Sen. Bernie Sanders (I-Vt.) and Rep Elijah Cummings (D-Md.) have asked the Department of Justice (DOJ) and the Federal Trade Commission to investigate whether Sanofi, Eli Lilly and Co., Merck & Co. Inc. and Novo Nordisk A/S are guilty of colluding to set prices for insulin and other diabetes treatments, according to Reuters. 

Sanders and Cummings made a similar request last fall for an investigation of more than a dozen drugmakers regarding possible price-fixing activities regarding generic drugs. Bloomberg reported that federal prosecutors could file the first charges in that investigation by the end of this year. 

The DOJ actually began looking into pricing practices for generic drugs two years ago, Bloomberg noted, and Connecticut’s Attorney General’s office issued subpoenas in a civil investigation of price fixing among generic drug companies months before that. Among the companies currently under investigation are Mylan NV, Teva Pharmaceutical Industries Ltd., Actavis (now owned by Teva), Lannett Co., Impax Laboratories Inc., Covis Pharma Holdings S.a.r.l., Sun Pharmaceutical Industries Ltd., Mayne Pharma Group Ltd., Par Pharmaceutical Holdings and Taro Pharmaceutical Industries Ltd.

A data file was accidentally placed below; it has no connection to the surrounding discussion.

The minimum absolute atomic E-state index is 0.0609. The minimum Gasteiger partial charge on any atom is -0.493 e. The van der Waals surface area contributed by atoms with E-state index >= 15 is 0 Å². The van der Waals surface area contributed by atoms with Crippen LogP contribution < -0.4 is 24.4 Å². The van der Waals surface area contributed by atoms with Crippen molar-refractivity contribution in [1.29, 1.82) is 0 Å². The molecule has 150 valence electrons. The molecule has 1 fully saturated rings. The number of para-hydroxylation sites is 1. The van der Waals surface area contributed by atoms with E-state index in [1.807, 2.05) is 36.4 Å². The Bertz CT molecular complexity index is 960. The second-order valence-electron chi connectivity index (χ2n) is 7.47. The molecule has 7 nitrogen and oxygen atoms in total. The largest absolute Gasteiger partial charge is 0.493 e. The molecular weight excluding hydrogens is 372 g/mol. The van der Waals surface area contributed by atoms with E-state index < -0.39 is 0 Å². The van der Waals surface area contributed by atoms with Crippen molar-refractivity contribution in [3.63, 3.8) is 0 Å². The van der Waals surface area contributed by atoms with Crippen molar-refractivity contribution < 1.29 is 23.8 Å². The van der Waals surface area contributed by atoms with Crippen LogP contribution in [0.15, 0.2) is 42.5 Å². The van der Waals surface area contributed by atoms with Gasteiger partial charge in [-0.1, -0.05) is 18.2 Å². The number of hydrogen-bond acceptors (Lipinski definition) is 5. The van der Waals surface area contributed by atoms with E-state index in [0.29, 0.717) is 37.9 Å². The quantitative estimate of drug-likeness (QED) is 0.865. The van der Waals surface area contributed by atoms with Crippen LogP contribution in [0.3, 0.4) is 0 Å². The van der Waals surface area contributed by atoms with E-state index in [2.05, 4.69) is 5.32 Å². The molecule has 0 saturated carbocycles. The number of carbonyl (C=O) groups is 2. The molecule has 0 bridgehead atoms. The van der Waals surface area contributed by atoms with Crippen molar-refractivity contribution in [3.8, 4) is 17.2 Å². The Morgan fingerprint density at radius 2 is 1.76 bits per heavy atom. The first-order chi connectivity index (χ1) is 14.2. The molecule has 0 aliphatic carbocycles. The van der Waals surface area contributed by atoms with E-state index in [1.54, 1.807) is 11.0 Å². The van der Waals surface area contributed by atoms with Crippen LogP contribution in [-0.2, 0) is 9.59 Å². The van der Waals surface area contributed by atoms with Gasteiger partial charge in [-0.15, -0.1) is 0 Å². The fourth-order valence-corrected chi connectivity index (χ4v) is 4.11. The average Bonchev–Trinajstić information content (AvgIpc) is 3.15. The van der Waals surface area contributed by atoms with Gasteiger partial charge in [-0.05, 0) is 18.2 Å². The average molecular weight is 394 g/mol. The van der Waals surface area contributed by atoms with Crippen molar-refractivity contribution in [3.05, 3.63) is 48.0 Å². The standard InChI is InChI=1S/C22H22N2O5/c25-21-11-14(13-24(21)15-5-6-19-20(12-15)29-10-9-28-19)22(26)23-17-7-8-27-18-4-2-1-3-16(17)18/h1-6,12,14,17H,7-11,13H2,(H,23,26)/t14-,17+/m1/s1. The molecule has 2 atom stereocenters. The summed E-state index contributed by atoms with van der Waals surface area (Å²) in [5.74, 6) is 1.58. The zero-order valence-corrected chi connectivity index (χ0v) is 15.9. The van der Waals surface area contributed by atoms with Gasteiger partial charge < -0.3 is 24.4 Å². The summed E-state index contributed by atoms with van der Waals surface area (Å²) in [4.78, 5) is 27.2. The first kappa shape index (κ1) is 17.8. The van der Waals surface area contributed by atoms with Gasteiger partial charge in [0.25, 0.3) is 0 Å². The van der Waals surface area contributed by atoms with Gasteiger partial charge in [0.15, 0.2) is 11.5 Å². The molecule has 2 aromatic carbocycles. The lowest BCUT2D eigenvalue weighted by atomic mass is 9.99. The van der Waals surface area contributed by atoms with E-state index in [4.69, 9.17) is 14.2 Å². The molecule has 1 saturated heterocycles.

News of the impending charges drove stock prices down Friday for all of the companies involved in the DOJ’s investigation, some by 20 percent or more.

According to Bloomberg, investigators are looking into the pricing history of about two dozen drugs. Doxycycline, a commonly prescribed antibiotic, is one of them. The New York Times reported that the price of doxycycline increased from $20 per bottle in October 2013 to $1,849 six months later, according to individuals involved in the investigation. 

Another of the drugs is digoxin, which is used to treat heart failure. In early October 2013, Impax sold digoxin for 14 cents per pill and Lannett sold it for 17 cents per pill. Lannett increased its price to $1.185 per pill in mid-October 2013, and within a week Impax raised its price to meet Lannett’s. Par and Sun Pharma subsequently introduced their versions at $1.185 per pill. According to the Food and Drug Administration, there was no shortage of the drug’s active ingredient to cause the price spike. 

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